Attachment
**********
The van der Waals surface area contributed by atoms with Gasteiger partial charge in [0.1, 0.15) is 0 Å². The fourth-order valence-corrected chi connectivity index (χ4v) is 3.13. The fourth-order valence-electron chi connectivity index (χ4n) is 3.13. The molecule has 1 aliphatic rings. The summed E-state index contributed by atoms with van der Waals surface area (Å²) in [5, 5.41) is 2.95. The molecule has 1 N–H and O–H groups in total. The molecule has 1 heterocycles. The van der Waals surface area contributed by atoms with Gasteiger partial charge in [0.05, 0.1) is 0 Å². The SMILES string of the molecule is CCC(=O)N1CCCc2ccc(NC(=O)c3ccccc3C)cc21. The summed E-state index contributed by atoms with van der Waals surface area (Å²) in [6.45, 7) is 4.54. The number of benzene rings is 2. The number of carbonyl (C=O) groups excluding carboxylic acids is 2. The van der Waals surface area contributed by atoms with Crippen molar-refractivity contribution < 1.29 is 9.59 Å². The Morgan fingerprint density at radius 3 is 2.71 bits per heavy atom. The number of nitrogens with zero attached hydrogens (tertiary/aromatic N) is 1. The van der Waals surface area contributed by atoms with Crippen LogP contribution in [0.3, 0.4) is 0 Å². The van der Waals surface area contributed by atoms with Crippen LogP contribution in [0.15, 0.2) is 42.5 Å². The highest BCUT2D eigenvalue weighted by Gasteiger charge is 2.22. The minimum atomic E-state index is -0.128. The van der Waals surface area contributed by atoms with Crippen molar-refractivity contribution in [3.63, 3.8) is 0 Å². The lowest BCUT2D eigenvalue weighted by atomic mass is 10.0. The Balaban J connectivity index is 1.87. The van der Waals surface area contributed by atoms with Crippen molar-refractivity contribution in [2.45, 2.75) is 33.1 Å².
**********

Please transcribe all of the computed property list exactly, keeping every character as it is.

The van der Waals surface area contributed by atoms with Gasteiger partial charge in [0.1, 0.15) is 0 Å². The fourth-order valence-corrected chi connectivity index (χ4v) is 3.13. The fourth-order valence-electron chi connectivity index (χ4n) is 3.13. The molecule has 1 aliphatic rings. The summed E-state index contributed by atoms with van der Waals surface area (Å²) in [5, 5.41) is 2.95. The molecule has 1 N–H and O–H groups in total. The molecule has 1 heterocycles. The van der Waals surface area contributed by atoms with Gasteiger partial charge in [0.05, 0.1) is 0 Å². The SMILES string of the molecule is CCC(=O)N1CCCc2ccc(NC(=O)c3ccccc3C)cc21. The summed E-state index contributed by atoms with van der Waals surface area (Å²) in [6.45, 7) is 4.54. The number of benzene rings is 2. The number of carbonyl (C=O) groups excluding carboxylic acids is 2. The van der Waals surface area contributed by atoms with Crippen molar-refractivity contribution < 1.29 is 9.59 Å². The Morgan fingerprint density at radius 3 is 2.71 bits per heavy atom. The number of nitrogens with zero attached hydrogens (tertiary/aromatic N) is 1. The van der Waals surface area contributed by atoms with Crippen LogP contribution in [0.3, 0.4) is 0 Å². The van der Waals surface area contributed by atoms with Crippen LogP contribution in [0.15, 0.2) is 42.5 Å². The highest BCUT2D eigenvalue weighted by Gasteiger charge is 2.22. The minimum atomic E-state index is -0.128. The van der Waals surface area contributed by atoms with Crippen molar-refractivity contribution in [3.63, 3.8) is 0 Å². The lowest BCUT2D eigenvalue weighted by atomic mass is 10.0. The Balaban J connectivity index is 1.87. The van der Waals surface area contributed by atoms with Crippen molar-refractivity contribution in [2.45, 2.75) is 33.1 Å².